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Don’t forget to Stretch! Using ENVI’s stretch tools to see things our eyes can’t.


Living in Boulder, we mountain people out here like to do a lot of physical activities whether it’s hiking, skiing, or yoga. Everyone knows the first thing you have to do before any physical activity is STRETCH! This also applies in ENVI as well! Over the past few months I have worked on various projects where, had I applied one of our stretches in ENVI first, I would have saved a lot of time for myself. This example today was a dataset of a large grass field in which the user was looking for an invasive species weed within this field.

You can see from the figure above that EVERYTHING LOOKS GREEN! How can you pick out a weed when everything looks like grass? With a little help from the customer, we were able to get access to a shapefile they provided that showed us areas in the scene that actually were the weed we were looking for. Still, even with these shapefiles everything looks the same color. This is where, before you start any of your preprocessing or classification workflows, you stretch!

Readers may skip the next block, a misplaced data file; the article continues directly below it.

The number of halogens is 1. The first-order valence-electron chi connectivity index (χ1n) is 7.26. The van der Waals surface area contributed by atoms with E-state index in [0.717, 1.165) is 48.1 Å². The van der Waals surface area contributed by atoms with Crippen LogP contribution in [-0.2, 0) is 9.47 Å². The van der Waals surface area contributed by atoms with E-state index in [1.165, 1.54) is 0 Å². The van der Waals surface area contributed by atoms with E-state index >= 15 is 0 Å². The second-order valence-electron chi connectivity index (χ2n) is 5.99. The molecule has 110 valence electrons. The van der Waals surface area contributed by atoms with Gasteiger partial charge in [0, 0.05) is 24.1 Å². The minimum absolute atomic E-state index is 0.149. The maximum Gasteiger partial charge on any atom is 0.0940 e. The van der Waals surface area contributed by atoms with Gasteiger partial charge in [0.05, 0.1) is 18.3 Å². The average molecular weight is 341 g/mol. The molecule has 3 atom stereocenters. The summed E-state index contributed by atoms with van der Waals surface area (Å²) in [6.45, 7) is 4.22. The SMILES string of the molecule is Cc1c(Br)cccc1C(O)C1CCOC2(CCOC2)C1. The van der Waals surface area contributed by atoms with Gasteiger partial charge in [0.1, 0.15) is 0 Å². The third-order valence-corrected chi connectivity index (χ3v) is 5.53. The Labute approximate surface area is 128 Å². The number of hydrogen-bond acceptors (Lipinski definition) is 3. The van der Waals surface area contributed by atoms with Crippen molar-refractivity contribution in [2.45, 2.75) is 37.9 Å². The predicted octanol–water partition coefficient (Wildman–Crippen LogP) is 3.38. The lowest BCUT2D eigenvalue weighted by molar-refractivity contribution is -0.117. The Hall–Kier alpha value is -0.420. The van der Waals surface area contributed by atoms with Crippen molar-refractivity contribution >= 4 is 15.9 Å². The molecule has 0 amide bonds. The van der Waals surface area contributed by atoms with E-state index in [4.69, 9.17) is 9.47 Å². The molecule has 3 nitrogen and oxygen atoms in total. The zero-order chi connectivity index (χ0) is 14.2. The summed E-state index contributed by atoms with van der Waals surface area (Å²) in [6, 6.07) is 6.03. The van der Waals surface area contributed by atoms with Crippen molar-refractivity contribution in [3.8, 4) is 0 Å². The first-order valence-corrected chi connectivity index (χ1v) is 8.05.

ENVI has some really great stretch tools to choose from, but seeing them isn’t actually helping you know what they mean. For this example we used a few different linear percent stretches to help accentuate some of our features. What these percent stretches do is trim the X% of extreme values at the beginning and end of the histogram.

So for example, if you look at our three images with the histogram stretch plot shown, you can see in the first image with no stretch that our pixel values are 0-255 which is standard. If we look at our Linear 2% and 5% stretched images respectively you see the pixel values get trimmed on each end of each color band.

From here we were easily able to identify the invasive weed in our scene and compare it to the shapefiles provided for us so that we could run a classification workflow and extract the features that we wanted. Our shapefiles, not shown here, were all around the areas in the scene above that were a very dark green. These stretches allowed us to make more accurate ROIs  (Regions of Interest) for our classification which in turn gave us a more accurate result.